Pati Jinich travels the world putting a spotlight on the cuisine of various countries with her PBS show, “Pati’s Mexican Table.”
Despite all her travels, she’s always wanted to showcase the culture and cuisine of the borderland – specifically the Texas-Mexico border.
“It’s a different world there,” she says. “It’s like you enter a third dimension. It’s colorful, flavorful and exquisite in its simplicity.”
Jinich spent a few months in the borderland in April to capture the culture.
The two-part series is called “La Frontera with Pati Jinich.”
The series highlights the fascinating, yet misunderstood, U.S.-Mexico border region, where countries and cultures come together.
Jinich meets with artists, musicians and local legends, whose work reflects the blending of cultures, as well as the chefs and home cooks who bring all these people together.
The first episode is called “Miles from Nowhere” and sees Jinich travel from El Paso to Juárez to Big Bend National Park. In the episode she discovers the people, places and food – from burritos to Middle Eastern cuisine – that make this region unique.
It will air at 9 p.m. Friday, Oct. 15 on New Mexico PBS, channel 5.
“El Paso and Juárez are special places,” Jinich says. “I’ve been working with these projects for years. I’ve been visiting different sister cities. I love how these communities work together to keep themselves connected. They are proud of their roots.”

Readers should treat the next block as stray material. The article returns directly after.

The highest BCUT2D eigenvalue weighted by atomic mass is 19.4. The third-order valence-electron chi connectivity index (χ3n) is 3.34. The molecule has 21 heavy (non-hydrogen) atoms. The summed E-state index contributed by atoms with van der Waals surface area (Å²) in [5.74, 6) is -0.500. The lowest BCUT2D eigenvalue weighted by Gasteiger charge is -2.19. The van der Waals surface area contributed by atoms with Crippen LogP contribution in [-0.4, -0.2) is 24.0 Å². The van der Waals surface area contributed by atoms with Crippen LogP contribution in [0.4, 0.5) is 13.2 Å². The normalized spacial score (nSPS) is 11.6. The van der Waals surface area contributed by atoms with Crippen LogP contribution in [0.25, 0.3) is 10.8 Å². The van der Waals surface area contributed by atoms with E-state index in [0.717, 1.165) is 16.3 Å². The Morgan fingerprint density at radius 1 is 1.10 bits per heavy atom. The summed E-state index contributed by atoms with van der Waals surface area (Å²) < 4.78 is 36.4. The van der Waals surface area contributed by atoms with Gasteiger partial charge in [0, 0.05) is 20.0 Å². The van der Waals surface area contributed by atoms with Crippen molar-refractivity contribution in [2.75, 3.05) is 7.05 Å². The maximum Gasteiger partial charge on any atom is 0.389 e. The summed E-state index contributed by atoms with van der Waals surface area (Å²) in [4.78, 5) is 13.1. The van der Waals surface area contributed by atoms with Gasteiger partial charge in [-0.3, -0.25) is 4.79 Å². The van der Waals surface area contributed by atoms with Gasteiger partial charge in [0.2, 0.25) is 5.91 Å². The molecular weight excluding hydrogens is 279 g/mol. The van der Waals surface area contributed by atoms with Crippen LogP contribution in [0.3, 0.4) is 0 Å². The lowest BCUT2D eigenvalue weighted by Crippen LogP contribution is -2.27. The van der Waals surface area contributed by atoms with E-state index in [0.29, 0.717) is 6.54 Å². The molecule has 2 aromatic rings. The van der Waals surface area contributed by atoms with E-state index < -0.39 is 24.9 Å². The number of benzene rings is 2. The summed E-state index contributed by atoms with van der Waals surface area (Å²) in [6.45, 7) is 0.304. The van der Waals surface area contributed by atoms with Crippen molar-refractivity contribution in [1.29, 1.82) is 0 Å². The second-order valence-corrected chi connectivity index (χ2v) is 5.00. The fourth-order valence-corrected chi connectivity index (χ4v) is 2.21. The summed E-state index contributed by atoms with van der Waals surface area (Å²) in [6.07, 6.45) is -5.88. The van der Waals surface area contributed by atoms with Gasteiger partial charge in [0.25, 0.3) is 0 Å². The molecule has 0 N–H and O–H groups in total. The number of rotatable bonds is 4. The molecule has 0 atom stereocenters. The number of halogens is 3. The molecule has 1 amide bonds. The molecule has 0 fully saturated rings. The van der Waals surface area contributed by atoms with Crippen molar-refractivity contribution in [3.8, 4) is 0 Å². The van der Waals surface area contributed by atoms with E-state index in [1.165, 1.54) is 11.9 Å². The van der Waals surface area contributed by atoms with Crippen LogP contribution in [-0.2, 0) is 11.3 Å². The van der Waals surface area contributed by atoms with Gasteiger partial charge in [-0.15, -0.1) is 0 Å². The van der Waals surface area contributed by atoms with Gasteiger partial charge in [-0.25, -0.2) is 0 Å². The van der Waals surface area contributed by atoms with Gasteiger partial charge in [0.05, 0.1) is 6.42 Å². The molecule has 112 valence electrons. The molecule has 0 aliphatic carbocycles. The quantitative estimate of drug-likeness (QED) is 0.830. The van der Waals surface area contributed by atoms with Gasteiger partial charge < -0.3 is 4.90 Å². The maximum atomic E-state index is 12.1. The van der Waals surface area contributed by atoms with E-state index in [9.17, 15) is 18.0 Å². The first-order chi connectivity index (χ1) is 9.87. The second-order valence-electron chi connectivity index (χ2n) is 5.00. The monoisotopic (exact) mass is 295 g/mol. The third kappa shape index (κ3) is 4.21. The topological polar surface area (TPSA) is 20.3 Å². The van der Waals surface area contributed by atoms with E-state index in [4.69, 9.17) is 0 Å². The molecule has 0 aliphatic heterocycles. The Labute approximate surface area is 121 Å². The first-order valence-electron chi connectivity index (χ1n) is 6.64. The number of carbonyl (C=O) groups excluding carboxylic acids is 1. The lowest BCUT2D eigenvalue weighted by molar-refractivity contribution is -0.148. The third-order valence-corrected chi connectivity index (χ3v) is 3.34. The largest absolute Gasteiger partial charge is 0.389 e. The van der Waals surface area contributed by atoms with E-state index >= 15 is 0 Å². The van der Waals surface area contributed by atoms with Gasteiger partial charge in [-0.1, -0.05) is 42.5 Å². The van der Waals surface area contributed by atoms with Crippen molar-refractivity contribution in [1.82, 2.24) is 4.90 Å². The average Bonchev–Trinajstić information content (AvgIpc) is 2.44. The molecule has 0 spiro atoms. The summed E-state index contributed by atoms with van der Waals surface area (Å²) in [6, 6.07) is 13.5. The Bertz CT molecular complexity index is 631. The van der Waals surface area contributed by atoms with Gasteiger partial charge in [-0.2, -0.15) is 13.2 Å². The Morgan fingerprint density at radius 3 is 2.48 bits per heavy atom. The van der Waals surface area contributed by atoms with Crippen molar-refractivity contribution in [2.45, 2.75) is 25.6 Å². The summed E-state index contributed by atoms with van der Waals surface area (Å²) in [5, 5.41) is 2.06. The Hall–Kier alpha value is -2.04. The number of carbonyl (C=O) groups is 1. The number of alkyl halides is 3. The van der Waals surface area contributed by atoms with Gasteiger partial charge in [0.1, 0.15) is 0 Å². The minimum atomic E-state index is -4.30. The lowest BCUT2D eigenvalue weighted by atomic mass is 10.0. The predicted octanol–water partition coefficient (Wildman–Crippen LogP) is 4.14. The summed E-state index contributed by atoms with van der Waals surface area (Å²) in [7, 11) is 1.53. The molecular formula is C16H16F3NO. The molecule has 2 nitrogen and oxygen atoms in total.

Jinich wanted to learn more about her home country of Mexico.
“As I started to explore, I found the stories I wanted to tell,” she says. “What we see in the news about the border is only one part of it. The stories that aren’t told are those of community. I wanted to get myself into these communities for a time and showcase how great they are.”
The second part of the series is called “From Dos Laredos to Mars” and will air at 9 p.m. Friday, Oct. 22 on New Mexico PBS.
In the episode, Jinich travels Laredo and Nuevo Laredo to Brownsville, Texas. She learns how tight-knit family bonds are an underlying theme connecting everything in the Laredos and throughout La Frontera.
“I was in the middle of the Rio Grande Valley and found out so much,” she says. “In this small section, there are nature preserves, farms and colorful communities. Traveling here was so humbling because the people are so warm and generous. Having that level of connection is amazing.”
A story that sticks out in her mind is visiting Larry Delgado’s ranch in the Rio Grande Valley. There she met a Japanese American/Mexican family of ranchers.
“These are Japanese immigrants who were put into concentration camps in the United States,” she says. “They moved to Texas and became migrant farmers. They are raising Japanese beef of extraordinary quality. I hope that viewers connect to these stories.”